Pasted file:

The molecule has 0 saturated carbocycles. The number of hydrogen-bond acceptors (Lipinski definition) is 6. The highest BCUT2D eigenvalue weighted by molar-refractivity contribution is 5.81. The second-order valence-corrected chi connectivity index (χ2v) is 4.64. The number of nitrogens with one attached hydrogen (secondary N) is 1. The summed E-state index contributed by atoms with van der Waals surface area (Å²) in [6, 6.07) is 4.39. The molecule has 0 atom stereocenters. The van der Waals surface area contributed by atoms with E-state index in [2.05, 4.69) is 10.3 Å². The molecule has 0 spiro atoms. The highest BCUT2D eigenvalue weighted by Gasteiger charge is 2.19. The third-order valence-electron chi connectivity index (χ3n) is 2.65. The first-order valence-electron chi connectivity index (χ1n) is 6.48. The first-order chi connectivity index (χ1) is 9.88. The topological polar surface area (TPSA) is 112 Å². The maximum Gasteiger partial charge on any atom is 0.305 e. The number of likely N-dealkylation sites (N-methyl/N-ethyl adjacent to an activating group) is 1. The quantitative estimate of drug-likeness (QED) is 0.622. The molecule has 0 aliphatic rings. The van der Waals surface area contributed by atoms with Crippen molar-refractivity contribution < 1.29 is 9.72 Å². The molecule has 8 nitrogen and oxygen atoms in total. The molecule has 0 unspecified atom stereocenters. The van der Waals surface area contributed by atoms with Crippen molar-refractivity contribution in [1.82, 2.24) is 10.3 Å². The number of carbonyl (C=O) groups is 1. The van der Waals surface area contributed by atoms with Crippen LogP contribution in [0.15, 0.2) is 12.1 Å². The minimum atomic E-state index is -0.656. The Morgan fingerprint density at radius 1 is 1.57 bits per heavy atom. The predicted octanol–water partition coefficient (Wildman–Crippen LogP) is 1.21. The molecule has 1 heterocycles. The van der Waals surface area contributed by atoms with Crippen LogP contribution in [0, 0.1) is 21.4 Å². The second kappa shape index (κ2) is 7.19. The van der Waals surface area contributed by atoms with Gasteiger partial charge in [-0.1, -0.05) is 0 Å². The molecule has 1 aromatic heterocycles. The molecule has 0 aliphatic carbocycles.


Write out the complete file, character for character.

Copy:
The molecule has 0 saturated carbocycles. The number of hydrogen-bond acceptors (Lipinski definition) is 6. The highest BCUT2D eigenvalue weighted by molar-refractivity contribution is 5.81. The second-order valence-corrected chi connectivity index (χ2v) is 4.64. The number of nitrogens with one attached hydrogen (secondary N) is 1. The summed E-state index contributed by atoms with van der Waals surface area (Å²) in [6, 6.07) is 4.39. The molecule has 0 atom stereocenters. The van der Waals surface area contributed by atoms with E-state index in [2.05, 4.69) is 10.3 Å². The molecule has 0 spiro atoms. The highest BCUT2D eigenvalue weighted by Gasteiger charge is 2.19. The third-order valence-electron chi connectivity index (χ3n) is 2.65. The first-order valence-electron chi connectivity index (χ1n) is 6.48. The first-order chi connectivity index (χ1) is 9.88. The topological polar surface area (TPSA) is 112 Å². The maximum Gasteiger partial charge on any atom is 0.305 e. The number of likely N-dealkylation sites (N-methyl/N-ethyl adjacent to an activating group) is 1. The quantitative estimate of drug-likeness (QED) is 0.622. The molecule has 0 aliphatic rings. The van der Waals surface area contributed by atoms with Crippen molar-refractivity contribution < 1.29 is 9.72 Å². The molecule has 8 nitrogen and oxygen atoms in total. The molecule has 0 unspecified atom stereocenters. The van der Waals surface area contributed by atoms with Crippen molar-refractivity contribution in [1.82, 2.24) is 10.3 Å². The number of carbonyl (C=O) groups is 1. The van der Waals surface area contributed by atoms with Crippen LogP contribution in [0.15, 0.2) is 12.1 Å². The minimum atomic E-state index is -0.656. The Morgan fingerprint density at radius 1 is 1.57 bits per heavy atom. The predicted octanol–water partition coefficient (Wildman–Crippen LogP) is 1.21. The molecule has 1 heterocycles. The van der Waals surface area contributed by atoms with Crippen LogP contribution in [0, 0.1) is 21.4 Å². The second kappa shape index (κ2) is 7.19. The van der Waals surface area contributed by atoms with Gasteiger partial charge in [-0.1, -0.05) is 0 Å². The molecule has 1 aromatic heterocycles. The molecule has 0 aliphatic carbocycles.